Why did they do this? Diplomats from many countries have been asking this for days about Canada's sudden move to cut off diplomatic ties with Iran. Whether it was a good move or bad, there can be no doubt that in the execution Ottawa bobbled the ball.
If Prime Minister Stephen Harper and Foreign Affairs Minister John Baird wanted to deliver a clear message to the world about Iran, they didn't. Instead, they confused the world.
For many countries, Ottawa's basic message, "Iran is bad" was crossed with another signal: "Canada is weird."
The Harper government was clearly fed up with Iran on many fronts and chose to dispense with stagnant diplomatic ties that it decided were just getting in the way of tougher criticism. But it made Canadian foreign policy look erratic by muddling the message.
For most foreign governments, the message is interpreted through their diplomats, and diplomatic language. To diplomats, breaking off relations – suspending them, technically – is a serious step, a notch below declaring war. Countries maintain diplomatic ties through cold wars and even hot skirmishes. For days, foreign diplomats have been seeking explanations from fellow diplomats, Canadian officials, even journalists. To them, it's shocking.
That doesn't mean Canada should only do things that won't shock foreign diplomats. But if Ottawa wants to send a message, it has to explain, not confuse. This time, the explanation has been vague and shifting.
For starters, there was the suddenness. On Friday, Mr. Baird went before a microphone in Vladivostok to announce the closing of Canada's embassy in Iran and the expulsion of Iranian diplomats from Canada. Okay, that's because the Canadian government wanted to get all its diplomats safely out of Tehran before it said anything and then Mr. Baird, at a summit in Russia, rushed to the microphone just after 1 a.m. local time.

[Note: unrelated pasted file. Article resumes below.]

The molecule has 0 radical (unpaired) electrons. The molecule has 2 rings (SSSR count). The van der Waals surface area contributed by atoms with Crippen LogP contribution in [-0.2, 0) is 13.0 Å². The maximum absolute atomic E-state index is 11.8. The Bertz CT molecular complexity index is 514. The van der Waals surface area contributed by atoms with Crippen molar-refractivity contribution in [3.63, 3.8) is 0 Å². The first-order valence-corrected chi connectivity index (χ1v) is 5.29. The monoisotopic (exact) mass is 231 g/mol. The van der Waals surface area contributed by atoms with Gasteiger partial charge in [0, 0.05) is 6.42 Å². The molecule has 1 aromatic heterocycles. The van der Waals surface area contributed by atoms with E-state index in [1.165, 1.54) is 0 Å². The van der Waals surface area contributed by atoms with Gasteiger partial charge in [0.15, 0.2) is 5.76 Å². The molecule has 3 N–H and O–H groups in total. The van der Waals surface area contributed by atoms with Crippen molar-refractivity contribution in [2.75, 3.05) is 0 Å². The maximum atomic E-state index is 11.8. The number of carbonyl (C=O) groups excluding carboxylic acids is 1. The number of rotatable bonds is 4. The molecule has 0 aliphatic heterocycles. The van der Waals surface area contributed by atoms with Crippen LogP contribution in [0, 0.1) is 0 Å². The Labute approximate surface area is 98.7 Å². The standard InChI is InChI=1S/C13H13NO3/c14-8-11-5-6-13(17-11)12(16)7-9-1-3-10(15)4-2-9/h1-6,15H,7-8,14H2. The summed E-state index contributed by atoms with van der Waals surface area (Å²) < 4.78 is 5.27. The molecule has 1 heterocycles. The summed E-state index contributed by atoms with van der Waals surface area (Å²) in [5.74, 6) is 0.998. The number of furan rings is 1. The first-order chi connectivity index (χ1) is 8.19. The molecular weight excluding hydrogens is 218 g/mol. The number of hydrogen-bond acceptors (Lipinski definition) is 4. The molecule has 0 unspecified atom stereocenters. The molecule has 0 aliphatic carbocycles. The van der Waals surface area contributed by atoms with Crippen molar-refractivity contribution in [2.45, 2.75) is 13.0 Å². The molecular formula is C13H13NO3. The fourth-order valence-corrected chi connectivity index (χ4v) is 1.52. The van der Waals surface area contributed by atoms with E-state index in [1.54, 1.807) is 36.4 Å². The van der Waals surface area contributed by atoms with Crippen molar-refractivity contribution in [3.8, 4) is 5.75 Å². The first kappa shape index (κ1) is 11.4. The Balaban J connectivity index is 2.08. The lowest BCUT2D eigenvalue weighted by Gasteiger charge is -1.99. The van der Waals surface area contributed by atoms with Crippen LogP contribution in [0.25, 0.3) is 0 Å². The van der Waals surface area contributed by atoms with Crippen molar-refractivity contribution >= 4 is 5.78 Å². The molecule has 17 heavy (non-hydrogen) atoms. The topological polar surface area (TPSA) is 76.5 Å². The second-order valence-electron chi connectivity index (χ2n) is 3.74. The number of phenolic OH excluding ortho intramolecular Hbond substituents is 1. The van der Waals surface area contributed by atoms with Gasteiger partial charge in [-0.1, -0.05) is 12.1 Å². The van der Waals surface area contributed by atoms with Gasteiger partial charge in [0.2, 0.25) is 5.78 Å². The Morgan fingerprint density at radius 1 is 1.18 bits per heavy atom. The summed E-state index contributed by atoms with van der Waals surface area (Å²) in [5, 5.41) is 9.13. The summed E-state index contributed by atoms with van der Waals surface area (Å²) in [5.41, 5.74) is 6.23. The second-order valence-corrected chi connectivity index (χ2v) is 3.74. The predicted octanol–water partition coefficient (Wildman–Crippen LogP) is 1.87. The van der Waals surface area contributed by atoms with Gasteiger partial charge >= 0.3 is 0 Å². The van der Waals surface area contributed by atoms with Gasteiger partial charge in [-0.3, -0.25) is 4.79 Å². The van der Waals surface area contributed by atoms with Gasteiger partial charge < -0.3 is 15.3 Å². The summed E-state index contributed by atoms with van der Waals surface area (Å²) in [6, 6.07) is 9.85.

But the scene led to a sense of urgency. The obvious question was, why now? Mr. Baird didn't offer a convincing answer. His first explanation was a long list of complaints about Iran's behaviour on human rights, its nuclear program and support for Syria – all legitimate but none new – and also that, given Iran's poor record for protecting diplomats, "it's simply no longer safe" to have Canadian representatives in Iran.
The lack of a strong explanation fuelled speculation. Some suggested Israel had tipped Ottawa off to an imminent military strike, so Mr. Baird has since made a point of repeatedly denying that. The CBC speculated Iranian diplomats here might have been organizing sleeper cells.
The real safety reasons, it turned out, were more pedestrian but poorly explained – a sense that Canadians in Tehran were exposed. There's no U.S. embassy there and the British left last November, when their gated embassy was stormed by protesters. Ottawa worried Canadians could be next in line as the enemy foreigners. If Israel launches strikes, Canadian diplomats believed they would be taken hostage. Ottawa, after all, has become Israel's staunchest defender.
The Harper government also had a September deadline to list Iran as a "state sponsor of terrorism" under a new law, and worried about retaliation. It will probably also soon impose sanctions on Iran's powerful Revolutionary Guards. There was one other thing Ottawa didn't adequately explain: its diplomatic relations had become less than zero because Iranian officials wouldn't meet Canadians.
But that's still not the whole reason for the Harper government's actions. It didn't have to expel all Iranian diplomats to deal with safety concerns in Tehran. On Monday, Immigration Minister Jason Kenney offered a new reason: Iranian diplomats were intimidating Iranian-Canadians.
But the key reason, certainly, was that the government wanted to make it part of a statement about Iran as a rogue nation. That's why Ottawa listed Iran as a state sponsor of terrorism on the same day as it made its surprise announcement.
It's a statement that confused, because Mr. Baird didn't offer a systematic explanation that cutting off diplomatic ties was not decided suddenly. The Harper government failed to grasp that the world would expect a clearer rationale for a big step.
After all, if you're trying to send the world a strong message about Iran, it's best not to leave them puzzled about Canada.